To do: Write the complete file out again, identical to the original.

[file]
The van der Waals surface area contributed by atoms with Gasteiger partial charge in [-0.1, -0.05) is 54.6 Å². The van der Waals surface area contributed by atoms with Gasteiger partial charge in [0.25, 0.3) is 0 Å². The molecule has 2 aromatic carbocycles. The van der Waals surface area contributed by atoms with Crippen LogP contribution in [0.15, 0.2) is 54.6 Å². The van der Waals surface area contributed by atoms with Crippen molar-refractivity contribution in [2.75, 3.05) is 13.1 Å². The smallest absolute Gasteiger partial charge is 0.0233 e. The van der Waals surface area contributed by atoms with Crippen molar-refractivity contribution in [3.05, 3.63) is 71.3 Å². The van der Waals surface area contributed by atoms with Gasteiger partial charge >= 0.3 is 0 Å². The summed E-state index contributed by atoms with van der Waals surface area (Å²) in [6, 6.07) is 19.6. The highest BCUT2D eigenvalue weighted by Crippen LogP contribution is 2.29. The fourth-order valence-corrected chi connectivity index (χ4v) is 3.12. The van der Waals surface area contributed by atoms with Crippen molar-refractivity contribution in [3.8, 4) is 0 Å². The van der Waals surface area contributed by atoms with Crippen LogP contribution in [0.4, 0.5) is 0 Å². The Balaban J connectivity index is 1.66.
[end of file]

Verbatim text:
The van der Waals surface area contributed by atoms with Gasteiger partial charge in [-0.1, -0.05) is 54.6 Å². The van der Waals surface area contributed by atoms with Gasteiger partial charge in [0.25, 0.3) is 0 Å². The molecule has 2 aromatic carbocycles. The van der Waals surface area contributed by atoms with Crippen LogP contribution in [0.15, 0.2) is 54.6 Å². The van der Waals surface area contributed by atoms with Crippen molar-refractivity contribution in [2.75, 3.05) is 13.1 Å². The smallest absolute Gasteiger partial charge is 0.0233 e. The van der Waals surface area contributed by atoms with Crippen molar-refractivity contribution in [3.05, 3.63) is 71.3 Å². The van der Waals surface area contributed by atoms with Gasteiger partial charge >= 0.3 is 0 Å². The summed E-state index contributed by atoms with van der Waals surface area (Å²) in [6, 6.07) is 19.6. The highest BCUT2D eigenvalue weighted by Crippen LogP contribution is 2.29. The fourth-order valence-corrected chi connectivity index (χ4v) is 3.12. The van der Waals surface area contributed by atoms with Crippen molar-refractivity contribution in [3.8, 4) is 0 Å². The van der Waals surface area contributed by atoms with Crippen LogP contribution in [0.4, 0.5) is 0 Å². The Balaban J connectivity index is 1.66.